“When you photograph a face . . .you photograph the soul behind it.” – Jean-Luc Godard
Bouncing along with the movement of the train, Anya followed Jester Thingrim down the aisle. The sound of laughter and whoops of joy behind each closed compartment were masked by the buzzing light bulbs and churning train wheels. Along the walls hung framed portraits of children with playful faces: a boy with a gap-tooth smile, another with his tongue stuck out, a girl holding up her long braids and another with her cheeks puffed out—all of them staring as though they were looking right at her.
Jester Thingrim came to a sudden halt. Up ahead a small mime appeared to be dozing against the wall. He wore an old duffle coat that came down to his ankles and a large bowler hat pulled down low over his eyes.
Jester Thingrim nudged him with his foot, but the boy only pulled his coat closer around him and mumbled something inaudible. He reached down and shook him, “Pierrot!”
The boy woke in alarm and stood up, nearly tripping over his outstretched legs. He had a pale white face and eyes like raisins, small and wrinkled on the edges.
Jester Thingrim asked: “Have you been eating our guests’ food again?”
Pierrot leaned back and shook his head as he wiped his mouth with his sleeve. He looked down at his old, cracked shoes, trying hard to avoid Jester Thingrim’s glare. Anya caught a glimpse of his eyes as he began to blush and surreptitiously brush crumbs off his chest. Jester Thingrim pursed his lips and then let out a deep, full, belly laugh. Pierrot silently chuckled in return, revealing chocolate cake crumbs in the crevices of his teeth.
“Please take little Miss Anya to her compartment,” said Jester Thingrim.
The mime nodded and started ushering Anya down the aisle.
Jester Thingrim mouthed the word, “Ta-ta” and swung his jacket round like a bull fighter. When Anya turned around again, he was gone.
Anya followed Pierrot. The skinny mime easily maneuvered around the various toys that littered the aisle of the train. It seemed that every child on this train had more toys than they needed. Anya scoffed and then winced. She had stepped on a toy soldier and broken his rifle. Just as she bent down to pick it up, a spluttering pop-bottle rocket whizzed over their heads and exploded in mid-air. Pierrot collided with Anya and they both went tumbling backwards.
A high-pitched voice above Anya laughed and said: “Are you alright? Ha! That must have hurt, eh?” Through glaring eyes, Anya sought out the face of her antagonizer. Her eyes alighted on a pudgy-faced girl standing next to a tall boy with matted hair. The boy smiled and gave a small wave, Anya noticed he had bits of candy stuck in his braces. He reached down and offered her his hand, but Anya was concentrated on the girl, still chortling beside them. Anya recognized the school insignia on her green jacket; it was from Chesterfield Elementary, the wealthy all-girls school two towns over.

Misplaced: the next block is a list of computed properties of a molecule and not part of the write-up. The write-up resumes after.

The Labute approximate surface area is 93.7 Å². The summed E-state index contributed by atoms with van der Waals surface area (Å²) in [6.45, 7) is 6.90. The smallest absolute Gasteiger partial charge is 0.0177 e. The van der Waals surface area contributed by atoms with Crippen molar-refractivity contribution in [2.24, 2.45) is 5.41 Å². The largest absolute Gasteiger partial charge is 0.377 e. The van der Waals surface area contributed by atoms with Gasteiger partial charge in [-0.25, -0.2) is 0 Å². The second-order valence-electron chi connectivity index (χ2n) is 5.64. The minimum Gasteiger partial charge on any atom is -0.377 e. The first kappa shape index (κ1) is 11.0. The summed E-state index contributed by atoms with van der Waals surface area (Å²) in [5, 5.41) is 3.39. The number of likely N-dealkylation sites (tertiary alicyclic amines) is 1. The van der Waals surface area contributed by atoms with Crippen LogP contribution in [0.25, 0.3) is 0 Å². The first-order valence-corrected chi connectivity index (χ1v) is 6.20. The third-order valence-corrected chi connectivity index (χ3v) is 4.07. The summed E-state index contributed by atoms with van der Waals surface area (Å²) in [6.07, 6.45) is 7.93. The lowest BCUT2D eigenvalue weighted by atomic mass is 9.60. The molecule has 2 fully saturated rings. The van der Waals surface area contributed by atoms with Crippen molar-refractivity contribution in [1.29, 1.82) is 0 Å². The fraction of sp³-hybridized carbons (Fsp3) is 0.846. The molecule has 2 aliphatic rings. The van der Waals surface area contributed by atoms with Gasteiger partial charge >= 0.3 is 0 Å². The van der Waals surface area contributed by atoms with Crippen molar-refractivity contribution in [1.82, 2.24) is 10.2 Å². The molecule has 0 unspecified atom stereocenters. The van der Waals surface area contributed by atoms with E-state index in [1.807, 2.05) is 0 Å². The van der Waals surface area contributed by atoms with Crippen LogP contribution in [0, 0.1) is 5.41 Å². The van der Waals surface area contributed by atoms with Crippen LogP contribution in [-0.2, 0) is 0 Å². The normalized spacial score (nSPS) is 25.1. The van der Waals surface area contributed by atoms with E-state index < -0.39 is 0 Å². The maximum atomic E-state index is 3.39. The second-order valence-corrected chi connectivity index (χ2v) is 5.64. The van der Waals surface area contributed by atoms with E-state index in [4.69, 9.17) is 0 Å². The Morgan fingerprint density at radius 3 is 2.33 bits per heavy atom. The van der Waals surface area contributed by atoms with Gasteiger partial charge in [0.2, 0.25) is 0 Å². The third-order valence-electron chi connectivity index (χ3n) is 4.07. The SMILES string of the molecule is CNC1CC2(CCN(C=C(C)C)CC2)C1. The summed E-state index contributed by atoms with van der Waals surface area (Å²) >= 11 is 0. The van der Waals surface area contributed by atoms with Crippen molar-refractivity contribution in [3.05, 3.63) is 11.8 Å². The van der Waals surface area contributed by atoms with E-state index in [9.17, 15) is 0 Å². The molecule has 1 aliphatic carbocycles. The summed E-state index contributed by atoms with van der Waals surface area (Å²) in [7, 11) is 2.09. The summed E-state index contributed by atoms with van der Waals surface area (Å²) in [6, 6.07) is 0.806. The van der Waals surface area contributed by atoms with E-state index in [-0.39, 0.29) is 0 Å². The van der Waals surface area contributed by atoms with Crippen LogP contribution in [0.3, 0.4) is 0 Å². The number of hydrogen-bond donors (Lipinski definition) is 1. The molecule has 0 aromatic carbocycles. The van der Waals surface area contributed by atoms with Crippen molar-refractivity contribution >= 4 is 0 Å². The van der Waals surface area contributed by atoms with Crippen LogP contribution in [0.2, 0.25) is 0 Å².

Anya said: “Not funny,” and hauled herself to her feet while Pierrot scrambled up after her.
“You two,” said Anya, rounding on the other two. “Didn’t your parents ever buy you manners, fatty?” Anya watched as the smirk vanished off the girl’s face and her eyebrows furrowed. The boy grabbed a gumball from his pocket.
“My parents never buy me anything!” barked the girl. ”They’re too busy going out to parties with their friends—and I’m not even invited. That’s why I’m running away to join the circus. Same as Billy, here.”
She poked the thin boy in the ribs. He nodded and popped another gumball in his mouth.
“I’m Miranda,” the pudgy-faced girl continued. “Soon to be queen of the circus.”
Anya felt herself getting annoyed.
“I’m sorry I laughed at you,” said Miranda. “I was more laughing at him!” Miranda pointed to Pierrot, who again recoiled from her finger. “He is kind of a klutz, but that’s what clowns do, right?”
“I suppose,” she admitted. She watched as Billy filled his pockets with candy and asked, “Have either of you seen my brother? Little twit with red hair, his name is Todd.”
“That kid behind you?” asked Billy, pointing a lollipop over her shoulder. Anya spun around. There, sitting on the armchair, a crooked tiger mask covering his face, was Todd. She could tell from the ginger hair, curling around the strings. He seemed to have been fighting back the urge to laugh the entire time and let out a squeal when she saw him.
“Todd!” Anya screamed and lunged at her brother. Her fingers had just closed around the front of his shirt when a loud whistle sounded and the train lurched to a stop. Once again, Anya felt herself hit the ground along with Pierrot—this time Miranda and Billy joined in. Strangely, Todd did not fall or even notice the train had stopped. He hopped up and down on the armchair several times before fleeing from the compartment. Anya sighed in frustration. She hopped back to her feet to pursue Todd, but children were filling the aisle and she soon realized she was stuck in the crowd.
Single file, the children got off the train. As Anya stepped out she spotted Jester Thingrim marching at the head of the line. He was ushering everyone toward a brightly lit circus tent. It seemed almost too small for everyone to fit in, but the line kept moving.
Anya tried to catch Jester Thingrim’s attention but he kept his eyes straight ahead and refused to look down until she was right beside him.
“Please,” she cried, catching the sleeve of his red jacket. “I need to find my brother.”
“Now now,” he said, pushing her forward as if he hadn’t heard. “No time for tears, no time for sorrow. Come in and enjoy the show!”